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The History of Amber Jewelry

history of amber

Amber jewelry is beautiful, but to fully understand its true beauty, it’s helpful to know a bit about its history and origin.

Amber, also known as succinite, is the fossilized resin of trees. Much of it comes from the Baltic region, where it washes up onto the beaches and can be easily collected. Amber has many qualities that make it useful in many ways, and people, both ancient and modern, have been intrigued by it for centuries. Let’s take a closer look at the history of amber and what makes it so special!

Origins of Amber

Amber is fossilized tree resin that has hardened over time. The process takes over 100 million years to occur, making it an amazing time-capsule of ancient debris and small creatures that got caught in the resin before it set. Amber has been used in jewelry and other decorations since the stone age, approximately 13,000 years ago. It has also been used in folk medicine for thousands of years, into current day.

Baltic amber is found in northern Europe. It was commonly traded and used by cultures throughout the Baltic and ancient Mediterranean areas. As this fossilized tree resin washed up onto the shores, it was collected and then cut, carved, and polished into pieces of fine jewelry and ornaments.

There are many myths and legends that come with the origin of Amber jewelry. Some examples include amber being solidified rays of the sun or being crystalized tears of the Roman goddess Clymene and her daughters. While these may just be myths, in the 1st century, the Roman writer Pliny the Elder attempted to classify the stone and stated the following:

  • It is a relatively common substance, which is frequently traded.
  • It originally comes from pine trees, which is obvious because it smells of pine when it is burnt.
  • It starts in a liquid state, because insects are sometimes trapped inside the larger pieces.
  • The hardening is not due to fossilization, but rather a process somehow performed by the sea.

Although some of these statements have been proven false, this was an early step towards understanding amber in a more scientific way.

Properties of Amber

Amber is a soft material and is ideal for being cut and carved into beads and other forms for jewelry and decoration. Ancient jewelers used tools like saws, files, and drills to create the shapes and engraved the designs they wanted. The softness of the material posed no problem for them, as they were already skilled at working with other soft materials such as garnet.

Our ancestors quickly noticed that when amber is rubbed, it’s capable of forming static electricity. It produces a negative charge that gives it the ability to attract light objects, such as wheat chaff or dried grasses. This property gave amber yet another quality that added to its allure and mystery for ancient peoples.

Amber also has a unique advantage in that it can be polished by using abrasives to produce a gleam. A disadvantage with this method, however, is that it's common for the material to degrade. It will fade over time by being exposed to air and can become more opaque. Many ancient pieces do not look as impressive today as they must have looked when they were first made.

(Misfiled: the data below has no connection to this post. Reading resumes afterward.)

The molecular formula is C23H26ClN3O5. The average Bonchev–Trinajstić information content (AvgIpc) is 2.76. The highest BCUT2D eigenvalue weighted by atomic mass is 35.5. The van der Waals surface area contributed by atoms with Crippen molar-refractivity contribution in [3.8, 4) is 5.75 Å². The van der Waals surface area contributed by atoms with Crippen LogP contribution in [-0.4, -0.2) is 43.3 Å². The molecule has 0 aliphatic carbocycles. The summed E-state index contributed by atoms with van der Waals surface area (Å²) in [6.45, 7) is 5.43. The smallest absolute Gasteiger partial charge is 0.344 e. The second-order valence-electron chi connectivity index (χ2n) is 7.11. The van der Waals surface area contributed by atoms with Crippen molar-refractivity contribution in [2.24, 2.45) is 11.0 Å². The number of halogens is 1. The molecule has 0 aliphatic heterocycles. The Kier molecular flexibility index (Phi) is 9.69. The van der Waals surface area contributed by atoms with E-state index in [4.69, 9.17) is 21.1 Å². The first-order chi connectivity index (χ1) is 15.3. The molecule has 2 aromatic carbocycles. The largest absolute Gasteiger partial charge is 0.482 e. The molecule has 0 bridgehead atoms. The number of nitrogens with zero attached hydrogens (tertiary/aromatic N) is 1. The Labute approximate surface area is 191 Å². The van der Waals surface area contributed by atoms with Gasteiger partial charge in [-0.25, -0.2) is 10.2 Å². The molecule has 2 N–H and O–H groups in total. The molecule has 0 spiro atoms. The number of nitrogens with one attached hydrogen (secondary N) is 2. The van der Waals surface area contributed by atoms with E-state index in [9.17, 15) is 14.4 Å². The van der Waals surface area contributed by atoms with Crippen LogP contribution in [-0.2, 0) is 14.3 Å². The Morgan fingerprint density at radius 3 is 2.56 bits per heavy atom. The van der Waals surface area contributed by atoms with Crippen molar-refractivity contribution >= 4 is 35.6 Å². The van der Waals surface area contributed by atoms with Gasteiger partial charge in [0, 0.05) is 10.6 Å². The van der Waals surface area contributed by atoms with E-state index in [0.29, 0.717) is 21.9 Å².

Why was Jewelry Made from Amber?

Amber has long been seen to have a mystical property with the capability of protecting the one who wore it. The use for this was especially common in ancient Egypt and Greece. To give a protective object even more power, it was typically made out of amber. It was not only seen as property to ward off misfortune, it was also thought to have healing powers. In some Roman cemeteries, children were often buried wearing amber beads.

The healing powers were believed to be specifically connected to the tonsils, mouth, and throat, as well as some mental disorders and bladder problems. There were times when amber was even ground up and mixed with rose oil and honey to treat common ear and eye infections.

While this may seem far-fetched to some, there may be some truth in amber’s healing properties. Amber is a natural substance that contains succinic acid, which was used in medicine prior to the use of antibiotics. The ancient beliefs in its healing powers may not be quite as fanciful as some may think.

History of Amber

Artifacts made from amber have been found in Stone Age and Bronze Age sites, and testing on it has shown that it largely came from the Baltic area. Amber beads found on a Bronze Age shipwreck also indicate the trade of amber in this time period.

Since it was traded and rare in the Near East, amber was largely reserved for and became a symbol of royal power and status in this area. Priests also wore amber as a mark of distinction. Amber was an even rarer find in ancient Egypt, but amber beaded jewelry and rings have been found in several of the tombs there.

Amber goods are a common feature of ancient Greek art, but by the Classical Period, the material seems to have gone out of fashion. The Romans later ensured that amber made a comeback across the Mediterranean, making it prized and fashionable again by importing it via the rivers of Germania. Largely worn by Roman women, its protective qualities were not forgotten. Gladiators also made sure to have pieces attached to their fighting nets!

In the Medieval period, the Armenians became the new champions of amber, and helped ensure that its far-reaching trade and incorporation into fine decorative pieces continued into modern times.

Throughout the decades, amber has ebbed and flowed in its popularity around the world. Without a doubt, amber has some interesting properties and makes for some beautiful jewelry and decorative pieces, making it a popular choice for jewelry even now!